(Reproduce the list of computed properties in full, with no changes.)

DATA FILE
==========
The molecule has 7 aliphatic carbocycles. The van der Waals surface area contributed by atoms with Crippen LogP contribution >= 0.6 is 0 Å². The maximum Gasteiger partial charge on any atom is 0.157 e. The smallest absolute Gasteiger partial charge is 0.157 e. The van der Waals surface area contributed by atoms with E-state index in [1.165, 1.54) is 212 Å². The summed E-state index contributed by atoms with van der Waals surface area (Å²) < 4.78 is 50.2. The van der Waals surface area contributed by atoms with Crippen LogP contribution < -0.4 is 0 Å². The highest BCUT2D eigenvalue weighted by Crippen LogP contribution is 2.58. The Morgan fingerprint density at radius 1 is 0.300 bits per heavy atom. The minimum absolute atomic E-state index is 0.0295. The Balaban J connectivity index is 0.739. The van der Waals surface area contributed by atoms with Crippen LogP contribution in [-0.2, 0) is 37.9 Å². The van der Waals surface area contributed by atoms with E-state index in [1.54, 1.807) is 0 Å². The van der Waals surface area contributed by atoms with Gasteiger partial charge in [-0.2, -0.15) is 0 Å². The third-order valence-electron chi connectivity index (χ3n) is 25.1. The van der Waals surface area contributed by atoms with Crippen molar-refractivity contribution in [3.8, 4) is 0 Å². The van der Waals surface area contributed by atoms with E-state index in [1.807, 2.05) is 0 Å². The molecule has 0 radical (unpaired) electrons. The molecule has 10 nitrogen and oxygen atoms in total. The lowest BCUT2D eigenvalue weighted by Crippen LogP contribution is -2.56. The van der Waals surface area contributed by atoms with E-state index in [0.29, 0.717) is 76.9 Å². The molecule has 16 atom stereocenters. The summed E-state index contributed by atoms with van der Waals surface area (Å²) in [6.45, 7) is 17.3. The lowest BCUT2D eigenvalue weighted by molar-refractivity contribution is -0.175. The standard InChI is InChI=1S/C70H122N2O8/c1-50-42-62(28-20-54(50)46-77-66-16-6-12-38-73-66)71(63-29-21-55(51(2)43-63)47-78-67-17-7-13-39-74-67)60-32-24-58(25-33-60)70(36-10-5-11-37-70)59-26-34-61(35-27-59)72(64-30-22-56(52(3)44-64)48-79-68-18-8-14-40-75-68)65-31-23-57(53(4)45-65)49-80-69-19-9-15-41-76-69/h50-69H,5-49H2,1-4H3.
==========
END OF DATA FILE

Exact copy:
The molecule has 7 aliphatic carbocycles. The van der Waals surface area contributed by atoms with Crippen LogP contribution >= 0.6 is 0 Å². The maximum Gasteiger partial charge on any atom is 0.157 e. The smallest absolute Gasteiger partial charge is 0.157 e. The van der Waals surface area contributed by atoms with E-state index in [1.165, 1.54) is 212 Å². The summed E-state index contributed by atoms with van der Waals surface area (Å²) < 4.78 is 50.2. The van der Waals surface area contributed by atoms with Crippen LogP contribution < -0.4 is 0 Å². The highest BCUT2D eigenvalue weighted by Crippen LogP contribution is 2.58. The Morgan fingerprint density at radius 1 is 0.300 bits per heavy atom. The minimum absolute atomic E-state index is 0.0295. The Balaban J connectivity index is 0.739. The van der Waals surface area contributed by atoms with Crippen LogP contribution in [-0.2, 0) is 37.9 Å². The van der Waals surface area contributed by atoms with E-state index in [1.54, 1.807) is 0 Å². The van der Waals surface area contributed by atoms with Gasteiger partial charge in [-0.2, -0.15) is 0 Å². The third-order valence-electron chi connectivity index (χ3n) is 25.1. The van der Waals surface area contributed by atoms with Crippen molar-refractivity contribution in [3.8, 4) is 0 Å². The van der Waals surface area contributed by atoms with E-state index in [1.807, 2.05) is 0 Å². The molecule has 0 radical (unpaired) electrons. The molecule has 10 nitrogen and oxygen atoms in total. The lowest BCUT2D eigenvalue weighted by Crippen LogP contribution is -2.56. The van der Waals surface area contributed by atoms with E-state index in [0.29, 0.717) is 76.9 Å². The molecule has 16 atom stereocenters. The summed E-state index contributed by atoms with van der Waals surface area (Å²) in [6.45, 7) is 17.3. The lowest BCUT2D eigenvalue weighted by molar-refractivity contribution is -0.175. The standard InChI is InChI=1S/C70H122N2O8/c1-50-42-62(28-20-54(50)46-77-66-16-6-12-38-73-66)71(63-29-21-55(51(2)43-63)47-78-67-17-7-13-39-74-67)60-32-24-58(25-33-60)70(36-10-5-11-37-70)59-26-34-61(35-27-59)72(64-30-22-56(52(3)44-64)48-79-68-18-8-14-40-75-68)65-31-23-57(53(4)45-65)49-80-69-19-9-15-41-76-69/h50-69H,5-49H2,1-4H3.